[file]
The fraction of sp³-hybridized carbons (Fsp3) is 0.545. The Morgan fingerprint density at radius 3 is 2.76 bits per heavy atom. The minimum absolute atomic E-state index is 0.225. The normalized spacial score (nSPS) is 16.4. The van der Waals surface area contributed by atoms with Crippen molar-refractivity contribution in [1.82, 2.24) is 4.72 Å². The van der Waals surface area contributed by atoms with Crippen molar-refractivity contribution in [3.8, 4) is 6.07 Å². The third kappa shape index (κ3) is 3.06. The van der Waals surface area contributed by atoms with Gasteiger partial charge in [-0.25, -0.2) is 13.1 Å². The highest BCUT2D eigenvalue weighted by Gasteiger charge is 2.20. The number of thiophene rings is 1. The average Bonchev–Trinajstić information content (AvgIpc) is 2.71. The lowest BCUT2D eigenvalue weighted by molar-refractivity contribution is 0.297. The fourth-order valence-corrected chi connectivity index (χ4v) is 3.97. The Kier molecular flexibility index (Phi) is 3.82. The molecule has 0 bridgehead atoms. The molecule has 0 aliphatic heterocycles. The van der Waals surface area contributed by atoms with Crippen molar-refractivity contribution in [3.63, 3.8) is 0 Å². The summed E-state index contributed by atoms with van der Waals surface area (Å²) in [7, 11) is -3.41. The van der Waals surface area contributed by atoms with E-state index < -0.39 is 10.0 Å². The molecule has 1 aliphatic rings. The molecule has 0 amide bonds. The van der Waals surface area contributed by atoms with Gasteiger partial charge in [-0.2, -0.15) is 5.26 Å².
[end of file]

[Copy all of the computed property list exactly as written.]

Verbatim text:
The fraction of sp³-hybridized carbons (Fsp3) is 0.545. The Morgan fingerprint density at radius 3 is 2.76 bits per heavy atom. The minimum absolute atomic E-state index is 0.225. The normalized spacial score (nSPS) is 16.4. The van der Waals surface area contributed by atoms with Crippen molar-refractivity contribution in [1.82, 2.24) is 4.72 Å². The van der Waals surface area contributed by atoms with Crippen molar-refractivity contribution in [3.8, 4) is 6.07 Å². The third kappa shape index (κ3) is 3.06. The van der Waals surface area contributed by atoms with Gasteiger partial charge in [-0.25, -0.2) is 13.1 Å². The highest BCUT2D eigenvalue weighted by Gasteiger charge is 2.20. The number of thiophene rings is 1. The average Bonchev–Trinajstić information content (AvgIpc) is 2.71. The lowest BCUT2D eigenvalue weighted by molar-refractivity contribution is 0.297. The fourth-order valence-corrected chi connectivity index (χ4v) is 3.97. The Kier molecular flexibility index (Phi) is 3.82. The molecule has 0 bridgehead atoms. The molecule has 0 aliphatic heterocycles. The van der Waals surface area contributed by atoms with Crippen molar-refractivity contribution in [3.63, 3.8) is 0 Å². The summed E-state index contributed by atoms with van der Waals surface area (Å²) in [7, 11) is -3.41. The van der Waals surface area contributed by atoms with E-state index < -0.39 is 10.0 Å². The molecule has 1 aliphatic rings. The molecule has 0 amide bonds. The van der Waals surface area contributed by atoms with Gasteiger partial charge in [-0.2, -0.15) is 5.26 Å².